When it comes to the construction of storage ponds, an often overlooked step of the project is proper site selection. Site selection includes measuring the needs of a new project against the merits of potential locations. In our experience, a thorough and comprehensive site selection phase almost always results in a better end product: cheaper, more effective Produced and Fresh Water storage ponds.
Because of the benefits, we strongly recommend that the site selection process includes someone knowledgeable and experienced with the continually evolving regulatory landscape for water storage across Western Canada. With these types of developments, there are several key factors to consider when siting your project, the most important being:
- Proximity to existing infrastructure
- Geotechnical conditions, i.e. Soil type, water table elevation, depth of bedrock
- Vegetation cover, which may indicate underlying soil conditions.
- Historical imagery
- Experience in the area
In Alberta, containment ponds are currently regulated under AER’s Directive 055: Storage Requirements for Upstream Petroleum Industry, while in British Columbia containment ponds are expected to comply with the OGC Management of Saline Fluid for Hydraulic Fracturing Guideline.
In situations where produced water ponds are required, a risk assessment and cost analysis are required to determine if a lined containment pond or temporary above-grade storage unit should be utilized. Various technical components influence the risk factor profile, with the most essential items being time and cost. If water is only required for a short period of time, or there is an abundance of easily sourced fresh water in the area, most would choose to install a temporary unit or truck the water in. Conversely, if the water source will be utilized for years to come, it is often worth the investment to construct a permanent pond. It is important to note, the risk assessment process is unique to each project with critical considerations and ultimately comes down to the client’s preference.
Benefit vs Risk Highlights for Produced Pond or Temporary Above-Grade Storage:
- Produced Pond: Cost per m3 to construct, operate, and remediate is extremely attractive compared to the cost of building secondary containment and rental/acquisition/salvage of above-grade tanks. The exact economics widely vary based on volume, length, proximity to pipelines, etc. It’s also important to note, the construction of adequate secondary containment is a significant, and often overlooked, cost when building a tank farm.
- Produced Pond: Potential for groundwater contamination through a leak in a below grade pond (However, this is addressed with added layers of containment and multiple leak detection mechanisms).
- AWSS: Above-grade tanks are portable, therefore if you do not need them for a long duration, you can return the rental or move to another site. It is a much easier reclamation to move it assuming there are no spills (which do happen often for above-grade tanks).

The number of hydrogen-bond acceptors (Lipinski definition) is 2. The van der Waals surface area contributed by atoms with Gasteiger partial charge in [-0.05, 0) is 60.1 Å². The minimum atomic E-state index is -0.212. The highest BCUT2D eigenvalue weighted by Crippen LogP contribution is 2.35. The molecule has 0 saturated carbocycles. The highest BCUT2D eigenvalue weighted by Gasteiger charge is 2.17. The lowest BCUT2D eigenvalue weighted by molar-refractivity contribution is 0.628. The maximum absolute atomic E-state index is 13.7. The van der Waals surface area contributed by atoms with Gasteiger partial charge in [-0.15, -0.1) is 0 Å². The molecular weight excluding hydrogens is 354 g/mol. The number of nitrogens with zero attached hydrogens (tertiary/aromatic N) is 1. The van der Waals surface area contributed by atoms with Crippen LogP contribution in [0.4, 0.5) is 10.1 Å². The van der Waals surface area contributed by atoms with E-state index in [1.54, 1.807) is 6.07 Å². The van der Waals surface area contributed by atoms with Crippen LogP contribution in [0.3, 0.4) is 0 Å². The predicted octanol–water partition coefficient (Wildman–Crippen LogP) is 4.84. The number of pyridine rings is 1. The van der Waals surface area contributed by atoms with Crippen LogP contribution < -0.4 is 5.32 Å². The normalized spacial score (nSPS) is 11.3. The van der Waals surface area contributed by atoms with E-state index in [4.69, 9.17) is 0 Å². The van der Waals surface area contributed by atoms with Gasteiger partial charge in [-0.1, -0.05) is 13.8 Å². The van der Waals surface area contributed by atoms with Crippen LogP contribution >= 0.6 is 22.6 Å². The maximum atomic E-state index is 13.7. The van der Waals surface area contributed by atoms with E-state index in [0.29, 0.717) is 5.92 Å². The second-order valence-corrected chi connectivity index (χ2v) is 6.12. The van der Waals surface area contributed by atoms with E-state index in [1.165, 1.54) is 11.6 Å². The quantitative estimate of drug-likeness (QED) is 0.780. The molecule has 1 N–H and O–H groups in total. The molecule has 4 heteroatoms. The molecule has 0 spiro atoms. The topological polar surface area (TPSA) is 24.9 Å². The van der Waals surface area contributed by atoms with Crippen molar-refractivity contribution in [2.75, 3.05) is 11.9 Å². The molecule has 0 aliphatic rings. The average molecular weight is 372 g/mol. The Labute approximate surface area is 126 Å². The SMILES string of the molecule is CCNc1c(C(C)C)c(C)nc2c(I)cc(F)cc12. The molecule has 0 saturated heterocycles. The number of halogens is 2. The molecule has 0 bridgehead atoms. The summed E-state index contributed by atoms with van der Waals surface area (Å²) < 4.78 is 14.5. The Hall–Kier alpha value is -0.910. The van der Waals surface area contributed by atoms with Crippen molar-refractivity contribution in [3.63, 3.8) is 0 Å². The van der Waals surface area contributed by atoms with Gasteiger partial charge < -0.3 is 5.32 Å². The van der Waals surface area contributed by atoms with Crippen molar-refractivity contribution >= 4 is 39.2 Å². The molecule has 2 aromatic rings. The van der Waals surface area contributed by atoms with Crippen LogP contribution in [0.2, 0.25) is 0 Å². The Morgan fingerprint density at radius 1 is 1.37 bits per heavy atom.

- AWSS: It is easier to manage tanks that are above-grade, both in terms of bird deterrent and size. If your project has a variable frac schedule, you are able to rent 3 at once or if you build the space, 10 at once, then scale back down to 3 when needed.
- AWSS: Above-grade tanks often require more surface space, but also are less reliant on sub-grade materials
RECENT CASE STUDY:
- HGC supported a client with their frac and flowback water strategy, when deciding between a lined containment pond or temporary above-grade C-Ring storage for 75,000 m3 of production fluid. The optimum site from a proximity to existing infrastructure perspective posed several technical challenges including a congested and smallish site, a shallow clayey-gravelly seam, high groundwater table and large topographic changes across the site creating a challenge to minimize berm heights while maintaining a material balance. Utilizing a bow-tie risk assessment and lifecycle cost analysis, we ensured the most economical solution also fit the risk profile for the client. Ultimately, through the implementation of several risk mitigation solutions, a 75,000 m3 lined containment pond was designed, approved, and constructed in 2019. Our scope incorporated irregular geometry, a customized pump-out system, additional containment liner, and a leak detection system.
The site selection process for produced water storage sites involves a cooperative effort between Environmental, Regulatory, Civil, and Geotechnical Engineering disciplines. With a core suite of services and experts spanning all four divisions, HGC is strategically positioned to ensure reliable, pragmatic and responsible development. Whether your project is urban development, renewable energy, or remote Oil and Gas development, our extensive experience on a broad array of site layouts enables our delivery of the preliminary stages of site selection by comparing numerous sites for economical, design-driven decisions. Through teamwork, planning, and innovative design, HGC has overcome numerous siting challenges. We would be happy to discuss any site selection questions you may have and how it can benefit your program.